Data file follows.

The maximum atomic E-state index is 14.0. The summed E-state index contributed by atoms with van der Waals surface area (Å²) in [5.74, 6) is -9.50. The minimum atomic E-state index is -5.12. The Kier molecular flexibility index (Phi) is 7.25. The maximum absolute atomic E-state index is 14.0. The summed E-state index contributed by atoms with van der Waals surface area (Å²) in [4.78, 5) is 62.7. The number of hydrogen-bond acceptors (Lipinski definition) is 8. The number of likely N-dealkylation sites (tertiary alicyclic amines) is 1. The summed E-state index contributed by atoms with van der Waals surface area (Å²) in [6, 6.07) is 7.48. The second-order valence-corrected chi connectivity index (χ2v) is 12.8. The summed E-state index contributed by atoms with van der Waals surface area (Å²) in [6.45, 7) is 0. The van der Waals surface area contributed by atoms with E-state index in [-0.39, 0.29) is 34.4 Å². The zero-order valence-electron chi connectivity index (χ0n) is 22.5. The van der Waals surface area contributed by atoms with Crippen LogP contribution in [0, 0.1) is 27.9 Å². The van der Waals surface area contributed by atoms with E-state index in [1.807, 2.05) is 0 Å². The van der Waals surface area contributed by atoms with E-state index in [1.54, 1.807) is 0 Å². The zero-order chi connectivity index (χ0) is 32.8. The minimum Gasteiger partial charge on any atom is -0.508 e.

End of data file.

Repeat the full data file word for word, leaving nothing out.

The maximum atomic E-state index is 14.0. The summed E-state index contributed by atoms with van der Waals surface area (Å²) in [5.74, 6) is -9.50. The minimum atomic E-state index is -5.12. The Kier molecular flexibility index (Phi) is 7.25. The maximum absolute atomic E-state index is 14.0. The summed E-state index contributed by atoms with van der Waals surface area (Å²) in [4.78, 5) is 62.7. The number of hydrogen-bond acceptors (Lipinski definition) is 8. The number of likely N-dealkylation sites (tertiary alicyclic amines) is 1. The summed E-state index contributed by atoms with van der Waals surface area (Å²) in [6, 6.07) is 7.48. The second-order valence-corrected chi connectivity index (χ2v) is 12.8. The summed E-state index contributed by atoms with van der Waals surface area (Å²) in [6.45, 7) is 0. The van der Waals surface area contributed by atoms with E-state index in [-0.39, 0.29) is 34.4 Å². The zero-order valence-electron chi connectivity index (χ0n) is 22.5. The van der Waals surface area contributed by atoms with Crippen LogP contribution in [0, 0.1) is 27.9 Å². The van der Waals surface area contributed by atoms with E-state index in [1.807, 2.05) is 0 Å². The van der Waals surface area contributed by atoms with E-state index in [1.54, 1.807) is 0 Å². The zero-order chi connectivity index (χ0) is 32.8. The minimum Gasteiger partial charge on any atom is -0.508 e.